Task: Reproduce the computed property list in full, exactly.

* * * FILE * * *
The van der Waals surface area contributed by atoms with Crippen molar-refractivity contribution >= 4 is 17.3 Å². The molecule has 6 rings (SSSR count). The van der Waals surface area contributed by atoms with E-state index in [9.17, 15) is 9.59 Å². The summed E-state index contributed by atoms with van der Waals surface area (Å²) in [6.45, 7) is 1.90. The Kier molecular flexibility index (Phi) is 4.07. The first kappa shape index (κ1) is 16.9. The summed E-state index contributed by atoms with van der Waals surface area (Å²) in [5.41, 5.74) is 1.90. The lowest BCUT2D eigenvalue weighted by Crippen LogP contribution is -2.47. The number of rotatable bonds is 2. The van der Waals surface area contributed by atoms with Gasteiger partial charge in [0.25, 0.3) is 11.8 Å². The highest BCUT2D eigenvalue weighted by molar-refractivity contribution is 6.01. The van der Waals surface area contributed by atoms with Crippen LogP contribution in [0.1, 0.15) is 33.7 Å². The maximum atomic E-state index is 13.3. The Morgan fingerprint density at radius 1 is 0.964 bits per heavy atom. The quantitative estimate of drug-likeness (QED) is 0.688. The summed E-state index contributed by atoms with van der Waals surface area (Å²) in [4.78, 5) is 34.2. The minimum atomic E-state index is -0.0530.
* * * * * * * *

The van der Waals surface area contributed by atoms with Crippen molar-refractivity contribution >= 4 is 17.3 Å². The molecule has 6 rings (SSSR count). The van der Waals surface area contributed by atoms with E-state index in [9.17, 15) is 9.59 Å². The summed E-state index contributed by atoms with van der Waals surface area (Å²) in [6.45, 7) is 1.90. The Kier molecular flexibility index (Phi) is 4.07. The first kappa shape index (κ1) is 16.9. The summed E-state index contributed by atoms with van der Waals surface area (Å²) in [5.41, 5.74) is 1.90. The lowest BCUT2D eigenvalue weighted by Crippen LogP contribution is -2.47. The number of rotatable bonds is 2. The van der Waals surface area contributed by atoms with Gasteiger partial charge in [0.25, 0.3) is 11.8 Å². The highest BCUT2D eigenvalue weighted by molar-refractivity contribution is 6.01. The van der Waals surface area contributed by atoms with Crippen LogP contribution in [0.1, 0.15) is 33.7 Å². The maximum atomic E-state index is 13.3. The Morgan fingerprint density at radius 1 is 0.964 bits per heavy atom. The quantitative estimate of drug-likeness (QED) is 0.688. The summed E-state index contributed by atoms with van der Waals surface area (Å²) in [4.78, 5) is 34.2. The minimum atomic E-state index is -0.0530.